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#PickoftheWeek | Family-friendly Frida Kahlo show to dazzle on Saturday
It’s a bilingual, one-woman show. It combines storytelling, live music, art, puppets, and audience participation. It explores the life of a famous artist. It’s geared toward youngsters ages six and up.
And it’s simply marvelous.
Flushing Town Hall will offer The Colors of Frida/Los Colores de Frida on Saturday, July 14, at 10 am and again at noon.
Paola Poucel, who won an ATI Award for Best Children’s Theater Actress, is Frida Kahlo in this roughly 70-minute piece. And she certainly looks the part with the mono-brow, braids, embroidered blouse, flower-covered hair, and chunky necklace that the Mexican painter and cultural icon rocked in the early-to-mid 1900s.
Poucel, an American Musical and Dramatic Academy graduate, sings, plays guitar, interacts with a monkey hand puppet, and even paints as she takes the audience through Kahlo’s life by telling the stories behind some of her most famous works.
Born in 1907, Kahlo began her career by making mostly self-portraits. She married world famous muralist Diego Rivera in 1929, and added him to her “selfie” pieces. Avowed communists, both were extremely active in hot button political issues of the day, and they garnered international attention for their artistic talent, tumultuous open relationship — which featured a divorce and remarriage — and advocacy for Soviet leader Leon Trotsky and various feminist and LGBTQ causes.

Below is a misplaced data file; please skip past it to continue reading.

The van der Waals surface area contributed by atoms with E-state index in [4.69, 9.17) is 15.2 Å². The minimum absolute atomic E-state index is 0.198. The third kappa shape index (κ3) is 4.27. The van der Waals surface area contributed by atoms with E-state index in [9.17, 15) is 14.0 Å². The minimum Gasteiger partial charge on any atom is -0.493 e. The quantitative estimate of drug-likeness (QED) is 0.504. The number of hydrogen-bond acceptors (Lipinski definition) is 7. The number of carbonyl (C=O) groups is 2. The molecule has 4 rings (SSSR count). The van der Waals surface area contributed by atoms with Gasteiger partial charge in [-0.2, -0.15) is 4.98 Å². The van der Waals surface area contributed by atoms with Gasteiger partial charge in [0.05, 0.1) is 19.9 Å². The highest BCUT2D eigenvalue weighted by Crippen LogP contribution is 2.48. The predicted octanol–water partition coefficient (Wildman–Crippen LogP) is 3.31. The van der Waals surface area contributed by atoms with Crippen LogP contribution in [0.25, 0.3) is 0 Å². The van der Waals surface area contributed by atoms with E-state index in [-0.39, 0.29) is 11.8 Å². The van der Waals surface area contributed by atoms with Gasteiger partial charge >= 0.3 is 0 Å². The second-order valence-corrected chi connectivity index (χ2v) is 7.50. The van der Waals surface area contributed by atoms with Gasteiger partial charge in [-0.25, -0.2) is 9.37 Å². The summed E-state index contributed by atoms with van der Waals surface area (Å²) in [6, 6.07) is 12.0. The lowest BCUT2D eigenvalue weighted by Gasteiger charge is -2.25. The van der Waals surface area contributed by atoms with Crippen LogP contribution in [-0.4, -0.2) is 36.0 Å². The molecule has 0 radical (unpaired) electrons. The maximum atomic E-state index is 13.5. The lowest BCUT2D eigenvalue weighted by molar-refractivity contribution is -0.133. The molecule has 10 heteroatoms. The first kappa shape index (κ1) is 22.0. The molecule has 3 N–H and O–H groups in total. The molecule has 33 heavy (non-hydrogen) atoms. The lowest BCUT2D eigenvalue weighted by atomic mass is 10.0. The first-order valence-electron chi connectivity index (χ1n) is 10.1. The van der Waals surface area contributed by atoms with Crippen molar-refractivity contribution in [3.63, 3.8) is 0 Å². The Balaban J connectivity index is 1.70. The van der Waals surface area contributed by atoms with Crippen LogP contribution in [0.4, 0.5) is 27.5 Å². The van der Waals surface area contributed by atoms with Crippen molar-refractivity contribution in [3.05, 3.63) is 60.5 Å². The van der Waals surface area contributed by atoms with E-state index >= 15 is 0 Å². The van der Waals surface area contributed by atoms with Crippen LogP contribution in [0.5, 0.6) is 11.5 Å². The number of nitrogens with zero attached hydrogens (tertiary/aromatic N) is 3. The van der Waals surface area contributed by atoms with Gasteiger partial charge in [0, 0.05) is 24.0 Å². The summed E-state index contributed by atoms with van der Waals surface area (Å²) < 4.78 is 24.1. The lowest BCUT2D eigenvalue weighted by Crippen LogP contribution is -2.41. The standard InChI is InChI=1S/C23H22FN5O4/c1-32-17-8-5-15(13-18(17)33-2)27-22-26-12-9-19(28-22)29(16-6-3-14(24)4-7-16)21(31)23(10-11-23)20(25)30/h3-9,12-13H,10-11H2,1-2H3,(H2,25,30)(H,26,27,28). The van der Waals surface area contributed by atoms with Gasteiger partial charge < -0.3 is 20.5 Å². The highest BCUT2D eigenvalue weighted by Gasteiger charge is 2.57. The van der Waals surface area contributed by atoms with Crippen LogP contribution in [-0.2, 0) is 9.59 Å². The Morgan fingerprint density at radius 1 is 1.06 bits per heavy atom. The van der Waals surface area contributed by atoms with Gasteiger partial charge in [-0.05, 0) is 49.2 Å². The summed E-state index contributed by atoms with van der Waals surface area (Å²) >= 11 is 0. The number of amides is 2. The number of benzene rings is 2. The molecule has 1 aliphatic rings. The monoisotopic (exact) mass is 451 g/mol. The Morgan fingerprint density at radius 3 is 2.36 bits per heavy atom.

Kahlo became larger than life after her death in 1954, especially in the early 21st Century, when “Fridamania” swept through Mexico and the United States. She has been portrayed in various books, plays, movies, and even a 2002 Hollywood biopic starring Salma Hayek.
Tickets are $14 for adults and $8 for children. Plus, anybody between 13 and 19 years of age can attend for free as part of Flushing Town Hall’s ongoing Teen Access Program.
Poucel, who hails from Mexico’s Puebla, offers this play through Teatro SEA, a Manhattan-based, bilingual arts-in-education organization that was established in 1985.
Photos: Teatro SEA/Paola Poucel